One, two, three, four – we opened up the Iron Door
By Judy Maltz
This year marks the 25th anniversary of a mass immigration wave that would ultimately bring more than one million immigrants to Israel from the former Soviet Union. Its impact on Israeli society has been nothing short of profound.
Among the immigrants who flooded Israel’s shores after the Iron Curtain fell – and who today account for nearly one out of every five Jews in the country – were doctors, scientists, engineers, teachers, ballerinas, violinists, athletic trainers, writers, poets, hairdressers, masseuses, factory workers and farmers.
New immigrants with gas masks in the absorption room at Ben-Gurion International Airport, February 1991. Natan Alpert/GPO
By most accounts, this Russian aliyah – as it has come to be known, even though the majority of the immigrants to Israel did not come from Russia proper – is a remarkable success story.
“Within a few years, Israel had to absorb about 20 percent of its population,” notes former Soviet dissident Natan Sharansky, who became the best-known symbol of the international human-rights movement that fought to bring these immigrants here. “There is no other example in the world of such a successful integration.”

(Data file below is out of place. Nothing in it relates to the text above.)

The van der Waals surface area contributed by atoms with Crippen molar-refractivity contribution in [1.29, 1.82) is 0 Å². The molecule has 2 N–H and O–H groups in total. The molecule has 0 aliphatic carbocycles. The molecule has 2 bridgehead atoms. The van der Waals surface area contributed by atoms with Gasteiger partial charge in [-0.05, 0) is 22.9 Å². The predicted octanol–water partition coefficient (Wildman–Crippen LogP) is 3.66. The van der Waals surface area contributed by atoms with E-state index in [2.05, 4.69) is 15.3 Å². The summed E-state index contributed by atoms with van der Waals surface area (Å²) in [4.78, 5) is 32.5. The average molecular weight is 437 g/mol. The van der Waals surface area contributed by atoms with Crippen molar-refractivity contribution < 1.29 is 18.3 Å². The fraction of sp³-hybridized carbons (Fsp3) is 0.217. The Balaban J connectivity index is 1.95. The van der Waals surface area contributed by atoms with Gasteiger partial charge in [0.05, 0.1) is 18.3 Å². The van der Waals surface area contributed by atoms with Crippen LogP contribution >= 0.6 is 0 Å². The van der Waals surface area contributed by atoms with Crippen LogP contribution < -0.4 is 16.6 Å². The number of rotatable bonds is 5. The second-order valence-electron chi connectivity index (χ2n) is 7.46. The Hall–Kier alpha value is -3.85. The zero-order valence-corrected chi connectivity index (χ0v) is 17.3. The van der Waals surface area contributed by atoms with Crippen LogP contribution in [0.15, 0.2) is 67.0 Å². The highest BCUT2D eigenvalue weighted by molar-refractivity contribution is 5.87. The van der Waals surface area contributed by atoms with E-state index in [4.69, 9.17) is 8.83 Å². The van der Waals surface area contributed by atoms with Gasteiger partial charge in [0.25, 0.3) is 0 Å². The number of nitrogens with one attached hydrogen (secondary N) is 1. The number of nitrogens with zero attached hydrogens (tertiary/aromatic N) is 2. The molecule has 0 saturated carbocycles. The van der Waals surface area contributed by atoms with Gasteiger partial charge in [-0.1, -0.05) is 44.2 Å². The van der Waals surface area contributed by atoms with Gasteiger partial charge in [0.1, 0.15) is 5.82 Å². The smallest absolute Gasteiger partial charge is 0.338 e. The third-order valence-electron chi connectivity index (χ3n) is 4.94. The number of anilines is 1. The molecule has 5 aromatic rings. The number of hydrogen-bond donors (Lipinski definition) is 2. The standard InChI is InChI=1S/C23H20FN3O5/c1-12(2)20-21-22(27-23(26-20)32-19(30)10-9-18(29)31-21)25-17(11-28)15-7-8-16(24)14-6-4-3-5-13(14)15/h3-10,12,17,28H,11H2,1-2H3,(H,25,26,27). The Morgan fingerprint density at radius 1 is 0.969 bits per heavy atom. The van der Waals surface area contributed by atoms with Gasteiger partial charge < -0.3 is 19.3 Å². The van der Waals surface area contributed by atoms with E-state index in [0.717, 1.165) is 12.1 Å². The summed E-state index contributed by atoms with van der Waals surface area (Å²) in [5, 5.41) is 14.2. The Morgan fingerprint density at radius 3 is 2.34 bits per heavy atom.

‘It’s a very different concept of immigration, which skips the stage of integration and goes straight to leadership.’
They have brought to Israel not only the musicians, but also the audiences.
But Lily Galili, an Israeli journalist and co-author of “The Million that Changed the Middle East,” a book that explores the effects of this immigration wave, insists that “integration” is the wrong term.
“They never for a second were looking for integration,” she says. “They were looking for leadership. It’s in their nature. It’s in their genes. It’s in their education. And they said it openly – we are here not just to integrate, we don’t necessarily admire your culture, we don’t necessarily admire the country, but we know how to improve it, and we are out to make it better and we know how. It’s a very different concept of immigration, which skips the stage of integration and goes straight to leadership.”
Perhaps it was inevitable that they would do well, considering all the brainpower, culture, discipline and drive these new immigrants brought along with them. But that is easy enough to say in hindsight.